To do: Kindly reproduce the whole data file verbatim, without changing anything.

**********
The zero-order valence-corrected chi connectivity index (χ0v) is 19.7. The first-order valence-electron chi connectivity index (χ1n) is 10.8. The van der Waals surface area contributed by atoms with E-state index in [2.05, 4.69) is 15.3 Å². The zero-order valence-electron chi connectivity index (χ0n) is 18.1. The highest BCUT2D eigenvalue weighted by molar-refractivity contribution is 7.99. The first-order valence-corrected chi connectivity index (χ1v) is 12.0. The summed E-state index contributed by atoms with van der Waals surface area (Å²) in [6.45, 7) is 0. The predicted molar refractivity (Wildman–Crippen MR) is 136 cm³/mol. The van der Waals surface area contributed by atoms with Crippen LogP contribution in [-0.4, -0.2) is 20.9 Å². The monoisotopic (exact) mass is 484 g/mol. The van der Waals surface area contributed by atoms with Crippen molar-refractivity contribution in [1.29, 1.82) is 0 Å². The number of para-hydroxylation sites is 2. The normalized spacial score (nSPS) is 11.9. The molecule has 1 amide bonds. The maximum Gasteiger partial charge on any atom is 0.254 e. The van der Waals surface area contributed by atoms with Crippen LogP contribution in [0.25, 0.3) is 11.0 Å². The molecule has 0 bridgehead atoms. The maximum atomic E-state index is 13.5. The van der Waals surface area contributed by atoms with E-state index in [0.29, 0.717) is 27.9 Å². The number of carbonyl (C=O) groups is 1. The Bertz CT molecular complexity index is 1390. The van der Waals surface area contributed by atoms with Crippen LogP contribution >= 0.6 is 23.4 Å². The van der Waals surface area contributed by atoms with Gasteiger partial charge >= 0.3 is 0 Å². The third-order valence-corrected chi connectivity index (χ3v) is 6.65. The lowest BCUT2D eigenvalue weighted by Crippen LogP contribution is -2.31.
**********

The zero-order valence-corrected chi connectivity index (χ0v) is 19.7. The first-order valence-electron chi connectivity index (χ1n) is 10.8. The van der Waals surface area contributed by atoms with E-state index in [2.05, 4.69) is 15.3 Å². The zero-order valence-electron chi connectivity index (χ0n) is 18.1. The highest BCUT2D eigenvalue weighted by molar-refractivity contribution is 7.99. The first-order valence-corrected chi connectivity index (χ1v) is 12.0. The summed E-state index contributed by atoms with van der Waals surface area (Å²) in [6.45, 7) is 0. The predicted molar refractivity (Wildman–Crippen MR) is 136 cm³/mol. The van der Waals surface area contributed by atoms with Crippen LogP contribution in [-0.4, -0.2) is 20.9 Å². The monoisotopic (exact) mass is 484 g/mol. The van der Waals surface area contributed by atoms with Crippen molar-refractivity contribution in [1.29, 1.82) is 0 Å². The number of para-hydroxylation sites is 2. The normalized spacial score (nSPS) is 11.9. The molecule has 1 amide bonds. The maximum Gasteiger partial charge on any atom is 0.254 e. The van der Waals surface area contributed by atoms with Crippen LogP contribution in [0.25, 0.3) is 11.0 Å². The molecule has 0 bridgehead atoms. The maximum atomic E-state index is 13.5. The van der Waals surface area contributed by atoms with E-state index in [0.29, 0.717) is 27.9 Å². The number of carbonyl (C=O) groups is 1. The Bertz CT molecular complexity index is 1390. The van der Waals surface area contributed by atoms with Crippen LogP contribution >= 0.6 is 23.4 Å². The van der Waals surface area contributed by atoms with Gasteiger partial charge >= 0.3 is 0 Å². The third-order valence-corrected chi connectivity index (χ3v) is 6.65. The lowest BCUT2D eigenvalue weighted by Crippen LogP contribution is -2.31.